I did run into a few technical problems as the day progressed, but they were the fault of the school’s network not socrative’s. I am planning on using it again. There are just too many perks not to! All of the results come packed in this easy to decipher spreadsheet, alphabetized by student’s name, correct in green, incorrect in red, and best of all the total score and percent are listed! The format keeps the students engaged and on task. I am looking forward to the updates, whenever they come, but until then – I will still be using Socrative.

  3. Omar Ghosn says:

    Wow Patrick, have you had a little too much coffee? 😛

  4. Justin says:

    I see a world full of information, but unsure what to do with it. It will become the job of educators to help students learn to harness that information. Educators will need to show students how to untangle the web of information.

    • Justin,

      Thanks for stopping by. Omar and I love comments here at IT Babble. I think you are almost on the right track. It will not become the job of educators to help students learn to harness that information. It IS the job of educators to help students learn to harness that information.

      As a teacher we need to use technology effectively and engaging in our classrooms right now. It should facilitate and enhance the learning process and it needs to bring something new to the table. For example, if someone is using Animoto to present information how is that any different than someone using PowerPoint back in the 1990’s? Is it because it is online? Is it because people can leave comments? How does it enhance the learning process?

      However, if they use a blog to present that information and the teacher promotes that blog to their local community, then it brings in a number of different voices to give their opinion, their experience and in some cases their expertise on that topic. It becomes something more. It becomes a living document that can evolve and hopefully change people’s outlook on a topic. Since a student is personally linked to it, the blog, comments and reactions have meaning. If that happens, you now have a flexible platform to reach beyond your local colleagues and learners. You have something that has the ability to teach that child long after the textbook has closed, school bell has rang and long after the teacher has left the room.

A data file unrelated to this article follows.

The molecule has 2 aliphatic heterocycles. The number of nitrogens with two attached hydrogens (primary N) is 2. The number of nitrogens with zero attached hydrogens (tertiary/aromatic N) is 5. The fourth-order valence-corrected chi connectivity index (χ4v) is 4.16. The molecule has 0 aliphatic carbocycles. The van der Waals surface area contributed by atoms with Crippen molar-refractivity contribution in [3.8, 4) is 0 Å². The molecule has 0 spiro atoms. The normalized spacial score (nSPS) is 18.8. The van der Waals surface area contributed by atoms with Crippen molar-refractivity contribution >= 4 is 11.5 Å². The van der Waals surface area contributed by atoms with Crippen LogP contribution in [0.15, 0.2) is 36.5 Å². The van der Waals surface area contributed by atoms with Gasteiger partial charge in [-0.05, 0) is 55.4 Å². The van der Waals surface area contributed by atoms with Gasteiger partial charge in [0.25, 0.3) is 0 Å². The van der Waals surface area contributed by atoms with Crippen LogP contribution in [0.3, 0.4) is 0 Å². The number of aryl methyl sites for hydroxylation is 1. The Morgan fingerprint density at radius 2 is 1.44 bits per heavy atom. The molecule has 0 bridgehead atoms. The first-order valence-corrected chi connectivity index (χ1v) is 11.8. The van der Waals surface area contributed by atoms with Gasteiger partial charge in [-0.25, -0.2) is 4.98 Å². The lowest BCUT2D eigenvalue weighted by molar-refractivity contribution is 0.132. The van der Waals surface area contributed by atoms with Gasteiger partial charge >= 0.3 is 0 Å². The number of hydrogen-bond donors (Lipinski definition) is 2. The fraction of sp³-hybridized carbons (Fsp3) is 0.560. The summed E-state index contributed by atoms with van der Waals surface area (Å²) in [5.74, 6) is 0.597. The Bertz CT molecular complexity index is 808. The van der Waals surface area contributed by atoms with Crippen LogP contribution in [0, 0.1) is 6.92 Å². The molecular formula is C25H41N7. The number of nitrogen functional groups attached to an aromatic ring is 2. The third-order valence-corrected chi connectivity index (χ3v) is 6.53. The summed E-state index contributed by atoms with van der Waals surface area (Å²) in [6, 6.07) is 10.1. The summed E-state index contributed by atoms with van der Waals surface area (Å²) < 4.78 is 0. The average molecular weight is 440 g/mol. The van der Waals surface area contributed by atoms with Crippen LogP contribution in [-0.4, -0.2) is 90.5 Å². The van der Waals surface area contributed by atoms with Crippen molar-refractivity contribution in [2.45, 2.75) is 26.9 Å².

Take IT Babble as an example, I’ve learned so much from writing on this blog in the past year that I know I’m a better educator for it. It challenges me to be better because I see excellent examples of teaching with technology on other blogs everyday and know that I could, that I should be doing that in my class right now. The blog has motivated me to go beyond the status quo and look to how I can be doing better.

      Our job is more than just showing students how to sift through information online.

      Just some food for thought, 🙂

      Patrick